In this post, we’re going look at some ideas for biology curriculum that gets a solid foundation for teens that want to take the Biology CLEP.
Official College Board Biology CLEP Page: here
The Biology examination covers material that is usually taught in a one-year college general biology course (2 semesters) covers 3 areas of general biology:
- molecular and cellular biology (33% / about 38 questions)
- organismal biology (33% / about 38 questions)
- population biology (33% / about 38 questions)
Skipping “curriculum” and just starting with “test prep” is a mistake. This is a very large exam covering an enormous scope of content. The trick to success is allowing sufficient learning time using high school (or college) curriculum as your foundation and following up with test prep. You should choose the foundation (curriculum) that aligns well with your student’s ability. Students working well above grade level may enjoy the challenge of using college level content, but students working on grade level can still be successful with the CLEP exam by learning with high school curriculum! Learning for this exam could easily take 2 high school semesters.
If you’d rather have your teen take biology directly for college credit, you can can explore the many options here: 30 Ways to Earn College Credit in High School. Using CLEP means you’ll award high school credit for the curriculum work your teen does at home, and they’ll earn potential college credit by taking the CLEP exam later. Acceptance of CLEP varies by college.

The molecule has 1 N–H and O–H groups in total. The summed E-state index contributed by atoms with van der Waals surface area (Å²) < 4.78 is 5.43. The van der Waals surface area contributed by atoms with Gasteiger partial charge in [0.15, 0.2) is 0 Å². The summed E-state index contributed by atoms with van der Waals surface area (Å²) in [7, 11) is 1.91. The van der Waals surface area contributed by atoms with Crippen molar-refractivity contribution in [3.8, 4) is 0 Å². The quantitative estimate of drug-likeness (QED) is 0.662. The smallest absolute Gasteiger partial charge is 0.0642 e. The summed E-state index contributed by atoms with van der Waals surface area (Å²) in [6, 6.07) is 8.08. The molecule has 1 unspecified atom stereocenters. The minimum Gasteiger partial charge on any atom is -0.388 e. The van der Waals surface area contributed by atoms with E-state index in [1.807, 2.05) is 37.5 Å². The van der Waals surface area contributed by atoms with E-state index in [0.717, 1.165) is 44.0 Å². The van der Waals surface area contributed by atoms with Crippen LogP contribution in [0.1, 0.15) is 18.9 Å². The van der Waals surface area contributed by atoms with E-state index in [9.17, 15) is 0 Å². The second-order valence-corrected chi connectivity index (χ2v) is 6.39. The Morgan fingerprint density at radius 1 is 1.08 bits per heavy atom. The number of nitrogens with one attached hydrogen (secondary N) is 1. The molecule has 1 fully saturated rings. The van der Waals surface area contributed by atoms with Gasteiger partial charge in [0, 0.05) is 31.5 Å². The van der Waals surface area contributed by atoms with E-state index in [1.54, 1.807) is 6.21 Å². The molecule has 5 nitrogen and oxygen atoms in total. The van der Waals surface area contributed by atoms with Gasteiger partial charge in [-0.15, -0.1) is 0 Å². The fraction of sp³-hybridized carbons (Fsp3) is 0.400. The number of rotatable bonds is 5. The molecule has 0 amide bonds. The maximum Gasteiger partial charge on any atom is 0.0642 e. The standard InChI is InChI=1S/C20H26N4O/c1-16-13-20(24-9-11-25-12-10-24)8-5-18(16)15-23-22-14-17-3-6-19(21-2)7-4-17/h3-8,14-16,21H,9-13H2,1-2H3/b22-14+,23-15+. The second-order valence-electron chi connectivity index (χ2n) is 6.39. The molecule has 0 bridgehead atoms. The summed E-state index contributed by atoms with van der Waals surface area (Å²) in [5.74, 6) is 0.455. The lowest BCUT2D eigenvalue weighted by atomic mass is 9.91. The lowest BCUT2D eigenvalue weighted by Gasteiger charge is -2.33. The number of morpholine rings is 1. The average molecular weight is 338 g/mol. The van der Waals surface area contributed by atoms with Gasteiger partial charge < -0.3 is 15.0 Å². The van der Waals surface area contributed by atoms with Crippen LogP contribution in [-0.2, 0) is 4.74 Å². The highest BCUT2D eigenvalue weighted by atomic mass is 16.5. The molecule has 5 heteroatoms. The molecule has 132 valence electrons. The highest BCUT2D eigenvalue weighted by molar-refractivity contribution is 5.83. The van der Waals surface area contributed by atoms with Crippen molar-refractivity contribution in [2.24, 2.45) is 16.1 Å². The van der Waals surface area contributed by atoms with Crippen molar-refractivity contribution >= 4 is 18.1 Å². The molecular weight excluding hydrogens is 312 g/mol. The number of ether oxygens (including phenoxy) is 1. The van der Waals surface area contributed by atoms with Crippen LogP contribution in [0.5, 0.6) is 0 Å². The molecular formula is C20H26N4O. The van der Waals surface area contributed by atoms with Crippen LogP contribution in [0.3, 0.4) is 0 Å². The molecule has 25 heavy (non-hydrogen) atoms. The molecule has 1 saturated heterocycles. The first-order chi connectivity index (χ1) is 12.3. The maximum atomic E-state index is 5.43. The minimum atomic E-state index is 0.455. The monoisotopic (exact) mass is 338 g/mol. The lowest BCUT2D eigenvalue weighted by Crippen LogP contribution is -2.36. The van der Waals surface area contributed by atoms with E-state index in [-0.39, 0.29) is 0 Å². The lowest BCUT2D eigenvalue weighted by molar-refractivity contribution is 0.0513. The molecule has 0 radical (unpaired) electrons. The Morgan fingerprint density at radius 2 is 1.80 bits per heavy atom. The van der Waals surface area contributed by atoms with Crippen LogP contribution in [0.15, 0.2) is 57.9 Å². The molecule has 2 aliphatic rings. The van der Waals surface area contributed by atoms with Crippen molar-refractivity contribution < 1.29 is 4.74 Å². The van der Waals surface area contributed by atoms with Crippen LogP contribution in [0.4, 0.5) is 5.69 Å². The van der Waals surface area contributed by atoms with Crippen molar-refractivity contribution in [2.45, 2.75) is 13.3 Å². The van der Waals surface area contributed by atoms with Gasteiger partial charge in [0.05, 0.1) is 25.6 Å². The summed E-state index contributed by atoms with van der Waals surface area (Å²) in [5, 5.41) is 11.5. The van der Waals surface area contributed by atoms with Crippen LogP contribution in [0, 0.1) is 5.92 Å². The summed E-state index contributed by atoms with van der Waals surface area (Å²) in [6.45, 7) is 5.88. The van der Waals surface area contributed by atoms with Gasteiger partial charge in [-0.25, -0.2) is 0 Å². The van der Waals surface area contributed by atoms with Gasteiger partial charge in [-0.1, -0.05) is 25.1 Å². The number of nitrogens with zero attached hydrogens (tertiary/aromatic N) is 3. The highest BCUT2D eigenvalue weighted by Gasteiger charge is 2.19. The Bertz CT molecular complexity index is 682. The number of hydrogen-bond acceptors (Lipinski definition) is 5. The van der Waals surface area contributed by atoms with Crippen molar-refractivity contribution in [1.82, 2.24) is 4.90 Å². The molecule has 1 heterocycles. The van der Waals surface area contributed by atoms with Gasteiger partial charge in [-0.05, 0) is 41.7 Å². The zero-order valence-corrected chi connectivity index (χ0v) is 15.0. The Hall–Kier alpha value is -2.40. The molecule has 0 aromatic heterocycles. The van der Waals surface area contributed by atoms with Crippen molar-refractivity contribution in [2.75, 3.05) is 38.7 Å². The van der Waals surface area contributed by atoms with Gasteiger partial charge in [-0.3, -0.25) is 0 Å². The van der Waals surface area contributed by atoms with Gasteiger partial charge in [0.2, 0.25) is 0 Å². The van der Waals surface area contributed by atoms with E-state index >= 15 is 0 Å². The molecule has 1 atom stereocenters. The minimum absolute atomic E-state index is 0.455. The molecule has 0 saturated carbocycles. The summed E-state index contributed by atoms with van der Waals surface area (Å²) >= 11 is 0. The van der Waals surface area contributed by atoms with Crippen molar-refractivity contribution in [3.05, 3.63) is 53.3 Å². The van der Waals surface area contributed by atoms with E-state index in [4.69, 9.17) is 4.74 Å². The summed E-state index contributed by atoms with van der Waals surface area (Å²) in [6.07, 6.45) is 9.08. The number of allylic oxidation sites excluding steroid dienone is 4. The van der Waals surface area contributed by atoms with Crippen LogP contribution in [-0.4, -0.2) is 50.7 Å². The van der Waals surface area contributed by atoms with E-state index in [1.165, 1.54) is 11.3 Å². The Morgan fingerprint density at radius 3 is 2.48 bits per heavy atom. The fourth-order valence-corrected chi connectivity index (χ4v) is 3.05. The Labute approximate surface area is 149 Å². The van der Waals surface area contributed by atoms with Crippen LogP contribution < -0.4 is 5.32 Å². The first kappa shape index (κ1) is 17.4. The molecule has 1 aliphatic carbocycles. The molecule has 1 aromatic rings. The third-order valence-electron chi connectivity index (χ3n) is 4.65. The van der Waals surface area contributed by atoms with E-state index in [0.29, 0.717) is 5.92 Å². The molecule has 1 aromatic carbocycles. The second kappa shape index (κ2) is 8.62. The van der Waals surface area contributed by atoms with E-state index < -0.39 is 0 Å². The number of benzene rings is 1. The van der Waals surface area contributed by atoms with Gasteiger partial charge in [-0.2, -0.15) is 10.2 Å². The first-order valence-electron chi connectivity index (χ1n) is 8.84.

Should you add a lab? High School Biology often includes a lab, though it isn’t required as preparation for this exam. It may, however, be required by your state’s graduation requirements or your target college’s admissions requirements, so I like the idea of adding a lab unless you’re sure you don’t need one.
Build Your Curriculum
add a lab (optional)
High School Biology Lab Kits (physically do at home)
College Biology Lab Simulation (do on the computer)
add a text book (optional)
Test Prep Voucher (Take a CLEP for free)
Modern States is a free online CLEP prep class that upon completion will pay for your teen’s CLEP exam. Get your voucher first! Besides giving your student some extra test prep, the voucher pays for your exam!
REA CLEP Biology Book with Practice Tests (try your local library!)
Hippocampus (for any topic still giving you trouble)
Are you preparing for the CLEP Biology exam or already taken it? If so, what resources are your favorite? Share below!
A Texas parent asks: “Hello. I am new here and to full homeschool in general… In a nut shell, my daughter is THRIVING in her online high school curriculum… We want to allow her full homeschool to give her control over her pace as she would like to graduate earlier and have control over her personal schedule. She is very disciplined and we know it’s the right move for her.”Continue reading “Member Question: Should we graduate high school earlier than usual?”